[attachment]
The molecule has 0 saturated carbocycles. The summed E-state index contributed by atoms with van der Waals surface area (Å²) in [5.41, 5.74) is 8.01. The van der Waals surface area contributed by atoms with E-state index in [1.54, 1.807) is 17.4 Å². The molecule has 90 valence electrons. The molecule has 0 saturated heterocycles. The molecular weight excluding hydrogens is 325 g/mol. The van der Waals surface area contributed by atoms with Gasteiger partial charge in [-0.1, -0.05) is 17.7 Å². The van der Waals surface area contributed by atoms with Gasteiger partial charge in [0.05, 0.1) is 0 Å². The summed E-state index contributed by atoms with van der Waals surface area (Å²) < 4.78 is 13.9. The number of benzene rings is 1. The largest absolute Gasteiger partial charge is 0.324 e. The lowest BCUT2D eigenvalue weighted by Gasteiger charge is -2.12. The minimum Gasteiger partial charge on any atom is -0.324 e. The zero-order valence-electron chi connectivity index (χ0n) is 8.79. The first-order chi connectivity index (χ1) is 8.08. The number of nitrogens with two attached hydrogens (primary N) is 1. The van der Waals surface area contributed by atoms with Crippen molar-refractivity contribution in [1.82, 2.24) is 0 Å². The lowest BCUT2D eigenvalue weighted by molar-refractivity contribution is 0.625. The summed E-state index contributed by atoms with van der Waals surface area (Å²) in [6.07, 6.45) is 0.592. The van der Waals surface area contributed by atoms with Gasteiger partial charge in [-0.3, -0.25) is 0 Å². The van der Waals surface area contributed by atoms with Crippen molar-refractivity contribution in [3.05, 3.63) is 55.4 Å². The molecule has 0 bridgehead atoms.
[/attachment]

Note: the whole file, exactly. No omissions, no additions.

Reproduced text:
The molecule has 0 saturated carbocycles. The summed E-state index contributed by atoms with van der Waals surface area (Å²) in [5.41, 5.74) is 8.01. The van der Waals surface area contributed by atoms with E-state index in [1.54, 1.807) is 17.4 Å². The molecule has 90 valence electrons. The molecule has 0 saturated heterocycles. The molecular weight excluding hydrogens is 325 g/mol. The van der Waals surface area contributed by atoms with Gasteiger partial charge in [-0.1, -0.05) is 17.7 Å². The van der Waals surface area contributed by atoms with Gasteiger partial charge in [0.05, 0.1) is 0 Å². The summed E-state index contributed by atoms with van der Waals surface area (Å²) < 4.78 is 13.9. The number of benzene rings is 1. The largest absolute Gasteiger partial charge is 0.324 e. The lowest BCUT2D eigenvalue weighted by Gasteiger charge is -2.12. The minimum Gasteiger partial charge on any atom is -0.324 e. The zero-order valence-electron chi connectivity index (χ0n) is 8.79. The first-order chi connectivity index (χ1) is 8.08. The number of nitrogens with two attached hydrogens (primary N) is 1. The van der Waals surface area contributed by atoms with Crippen molar-refractivity contribution in [1.82, 2.24) is 0 Å². The lowest BCUT2D eigenvalue weighted by molar-refractivity contribution is 0.625. The summed E-state index contributed by atoms with van der Waals surface area (Å²) in [6.07, 6.45) is 0.592. The van der Waals surface area contributed by atoms with Gasteiger partial charge in [-0.3, -0.25) is 0 Å². The van der Waals surface area contributed by atoms with Crippen molar-refractivity contribution in [3.05, 3.63) is 55.4 Å². The molecule has 0 bridgehead atoms.